We feel that as complexity increases in the mobile world, the economics of LiMo will become more favourable. It is only a matter of time, but LiMo market share will start to increase – the only question is the timeframe. Crucially, LiMo is well placed to get the buy-in of the most important stakeholders – operators. Operators are to mobile devices as content creators were to VHS; how well would the iPhone have done without AT&T?


  • following the same path as the evolution of the computing industry
  • broad and growing industry support


  • not yet reached critical mass
  • economic incentives for application developers are still vague


  • commodisation of hardware and operating system layer – value moving towards applications and services
  • a way for operators to counter the growing strength of Apple, Nokia & Google.


  • how can operators add their assets to make the operating system more compelling?
  • how can the barriers of intellectual property ownership be overcome?

Full Article: Nokia and Symbian – Missing an Opportunity?

The recent purchase of Symbian by Nokia highlights the tensions around running a consortium-owned platform business. Obviously, Nokia believes that making the software royalty-free and open source is the key to future mass adoption. While Nokia is busy buying Symbian, the competition has moved on and offers a lot more than purely handset features. The team at Telco 2.0 disagree and believe the creation of the Symbian Foundation will cure none of the governance or product issues going forward. Additionally, Symbian isn’t strong in the really important bits of the mobile jigsaw that generates the real value to any of the end-consumer, developer or mobile operator.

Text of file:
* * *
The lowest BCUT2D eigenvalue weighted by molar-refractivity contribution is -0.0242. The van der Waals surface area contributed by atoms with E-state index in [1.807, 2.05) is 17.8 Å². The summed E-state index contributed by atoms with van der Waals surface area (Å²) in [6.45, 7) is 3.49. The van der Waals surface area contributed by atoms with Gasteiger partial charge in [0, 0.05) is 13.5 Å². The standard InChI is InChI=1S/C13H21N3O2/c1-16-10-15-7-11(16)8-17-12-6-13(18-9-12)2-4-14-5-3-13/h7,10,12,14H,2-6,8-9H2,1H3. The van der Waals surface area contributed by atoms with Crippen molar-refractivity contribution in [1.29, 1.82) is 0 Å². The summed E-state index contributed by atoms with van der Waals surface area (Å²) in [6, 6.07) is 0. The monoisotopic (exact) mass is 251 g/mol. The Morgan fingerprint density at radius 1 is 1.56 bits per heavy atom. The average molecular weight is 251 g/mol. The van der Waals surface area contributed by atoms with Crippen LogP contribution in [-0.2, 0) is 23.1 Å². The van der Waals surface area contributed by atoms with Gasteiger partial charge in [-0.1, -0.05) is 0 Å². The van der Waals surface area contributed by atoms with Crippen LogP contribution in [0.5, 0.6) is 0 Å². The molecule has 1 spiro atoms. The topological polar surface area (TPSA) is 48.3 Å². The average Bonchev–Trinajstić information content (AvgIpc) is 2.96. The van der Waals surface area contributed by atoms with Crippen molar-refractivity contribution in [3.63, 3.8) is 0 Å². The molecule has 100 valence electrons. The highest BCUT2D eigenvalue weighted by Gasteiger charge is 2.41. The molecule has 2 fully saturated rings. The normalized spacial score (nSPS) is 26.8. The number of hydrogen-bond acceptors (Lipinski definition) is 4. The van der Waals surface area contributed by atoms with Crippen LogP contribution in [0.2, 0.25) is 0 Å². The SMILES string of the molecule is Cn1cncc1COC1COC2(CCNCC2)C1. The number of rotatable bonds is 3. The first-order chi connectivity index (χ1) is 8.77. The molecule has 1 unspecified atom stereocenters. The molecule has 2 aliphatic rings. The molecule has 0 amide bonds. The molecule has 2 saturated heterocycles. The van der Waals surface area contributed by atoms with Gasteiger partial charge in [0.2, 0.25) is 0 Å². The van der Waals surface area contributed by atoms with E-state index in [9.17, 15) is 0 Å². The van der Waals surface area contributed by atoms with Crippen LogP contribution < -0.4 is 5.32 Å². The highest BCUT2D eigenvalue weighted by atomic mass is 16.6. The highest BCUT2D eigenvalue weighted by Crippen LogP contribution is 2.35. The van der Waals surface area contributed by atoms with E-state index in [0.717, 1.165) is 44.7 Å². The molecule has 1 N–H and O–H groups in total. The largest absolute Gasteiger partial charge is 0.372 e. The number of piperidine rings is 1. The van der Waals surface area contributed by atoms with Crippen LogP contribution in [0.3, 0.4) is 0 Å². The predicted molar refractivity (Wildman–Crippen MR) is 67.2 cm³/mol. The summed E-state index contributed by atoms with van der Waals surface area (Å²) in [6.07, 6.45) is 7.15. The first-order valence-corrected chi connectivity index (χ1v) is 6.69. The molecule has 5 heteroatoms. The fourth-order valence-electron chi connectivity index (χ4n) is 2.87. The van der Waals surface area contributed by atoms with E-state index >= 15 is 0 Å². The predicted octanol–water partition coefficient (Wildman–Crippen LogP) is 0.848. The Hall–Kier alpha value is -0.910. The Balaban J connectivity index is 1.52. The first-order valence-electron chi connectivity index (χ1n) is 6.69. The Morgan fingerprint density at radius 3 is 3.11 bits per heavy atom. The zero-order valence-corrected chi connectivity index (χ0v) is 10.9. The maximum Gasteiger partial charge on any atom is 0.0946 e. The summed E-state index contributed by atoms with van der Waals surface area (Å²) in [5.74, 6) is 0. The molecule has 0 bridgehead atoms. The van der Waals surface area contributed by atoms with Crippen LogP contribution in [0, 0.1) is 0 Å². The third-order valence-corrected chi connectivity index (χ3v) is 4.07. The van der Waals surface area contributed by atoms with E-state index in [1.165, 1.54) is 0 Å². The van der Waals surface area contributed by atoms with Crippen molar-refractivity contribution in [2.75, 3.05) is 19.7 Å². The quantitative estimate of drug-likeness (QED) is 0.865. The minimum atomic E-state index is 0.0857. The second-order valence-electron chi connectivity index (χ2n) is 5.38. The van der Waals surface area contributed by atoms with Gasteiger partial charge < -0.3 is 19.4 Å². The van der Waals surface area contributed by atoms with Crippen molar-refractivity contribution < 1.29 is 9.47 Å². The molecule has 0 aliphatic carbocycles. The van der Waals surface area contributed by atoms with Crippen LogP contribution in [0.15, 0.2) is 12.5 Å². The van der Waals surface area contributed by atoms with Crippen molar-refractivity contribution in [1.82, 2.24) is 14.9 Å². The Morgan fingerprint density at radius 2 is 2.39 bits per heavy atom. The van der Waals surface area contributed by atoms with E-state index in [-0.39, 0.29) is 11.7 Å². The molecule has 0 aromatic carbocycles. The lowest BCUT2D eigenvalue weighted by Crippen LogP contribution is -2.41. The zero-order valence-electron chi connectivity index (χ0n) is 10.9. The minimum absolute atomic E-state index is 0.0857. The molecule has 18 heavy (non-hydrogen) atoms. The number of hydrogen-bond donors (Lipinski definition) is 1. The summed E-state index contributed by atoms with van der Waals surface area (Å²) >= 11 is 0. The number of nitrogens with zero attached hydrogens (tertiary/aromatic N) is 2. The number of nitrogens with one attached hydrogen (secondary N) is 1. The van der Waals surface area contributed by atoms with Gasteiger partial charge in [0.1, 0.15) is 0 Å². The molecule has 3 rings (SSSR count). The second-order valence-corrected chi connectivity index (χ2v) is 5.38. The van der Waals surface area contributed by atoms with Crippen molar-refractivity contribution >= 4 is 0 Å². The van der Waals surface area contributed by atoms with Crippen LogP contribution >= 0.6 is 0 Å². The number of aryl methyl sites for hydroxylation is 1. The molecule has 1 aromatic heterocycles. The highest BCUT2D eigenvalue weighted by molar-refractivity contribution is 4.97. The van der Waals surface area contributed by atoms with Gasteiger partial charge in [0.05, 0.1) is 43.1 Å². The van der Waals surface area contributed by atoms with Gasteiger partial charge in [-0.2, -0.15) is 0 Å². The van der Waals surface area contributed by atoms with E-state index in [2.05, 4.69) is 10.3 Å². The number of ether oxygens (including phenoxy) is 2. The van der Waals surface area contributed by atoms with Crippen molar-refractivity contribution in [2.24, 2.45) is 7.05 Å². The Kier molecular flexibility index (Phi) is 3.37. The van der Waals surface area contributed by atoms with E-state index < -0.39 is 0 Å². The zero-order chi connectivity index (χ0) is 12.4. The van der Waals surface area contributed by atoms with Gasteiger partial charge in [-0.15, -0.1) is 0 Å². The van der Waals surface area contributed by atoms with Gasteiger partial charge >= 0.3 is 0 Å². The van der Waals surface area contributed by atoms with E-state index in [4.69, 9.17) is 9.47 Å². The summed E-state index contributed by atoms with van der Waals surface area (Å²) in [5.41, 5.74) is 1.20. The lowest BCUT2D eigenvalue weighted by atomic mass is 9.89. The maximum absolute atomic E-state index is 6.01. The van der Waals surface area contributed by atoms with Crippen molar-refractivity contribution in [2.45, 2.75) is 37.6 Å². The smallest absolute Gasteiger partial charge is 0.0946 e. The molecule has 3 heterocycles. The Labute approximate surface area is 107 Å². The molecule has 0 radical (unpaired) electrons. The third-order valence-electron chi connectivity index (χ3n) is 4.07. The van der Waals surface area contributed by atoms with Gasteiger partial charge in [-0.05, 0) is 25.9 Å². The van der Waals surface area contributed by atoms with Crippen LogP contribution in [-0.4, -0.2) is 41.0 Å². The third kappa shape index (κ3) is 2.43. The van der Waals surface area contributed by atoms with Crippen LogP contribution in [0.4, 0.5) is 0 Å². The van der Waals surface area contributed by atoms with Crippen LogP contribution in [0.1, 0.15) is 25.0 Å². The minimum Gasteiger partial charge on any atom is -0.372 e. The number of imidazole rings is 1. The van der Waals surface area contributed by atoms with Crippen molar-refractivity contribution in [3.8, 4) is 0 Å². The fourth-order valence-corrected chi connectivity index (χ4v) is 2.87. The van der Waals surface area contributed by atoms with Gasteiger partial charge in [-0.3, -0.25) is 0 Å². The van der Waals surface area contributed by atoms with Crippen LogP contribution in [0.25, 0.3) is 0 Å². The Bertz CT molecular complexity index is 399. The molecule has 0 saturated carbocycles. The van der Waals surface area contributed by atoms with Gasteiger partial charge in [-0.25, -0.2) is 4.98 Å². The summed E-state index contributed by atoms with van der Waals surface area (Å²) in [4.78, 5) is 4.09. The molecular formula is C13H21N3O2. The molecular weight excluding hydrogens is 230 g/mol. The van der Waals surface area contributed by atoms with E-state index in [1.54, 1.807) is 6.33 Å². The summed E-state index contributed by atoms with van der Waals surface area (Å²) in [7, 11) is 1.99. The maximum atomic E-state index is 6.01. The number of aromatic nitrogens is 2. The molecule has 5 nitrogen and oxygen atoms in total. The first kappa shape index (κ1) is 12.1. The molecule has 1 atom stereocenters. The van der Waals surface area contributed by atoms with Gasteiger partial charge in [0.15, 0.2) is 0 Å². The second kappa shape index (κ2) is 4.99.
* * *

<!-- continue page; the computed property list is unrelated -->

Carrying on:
In this article, we look at the operating performance of Symbian. In a second we examine the “openness? of Symbian going forward, since “open? remains such a talisman of business model success.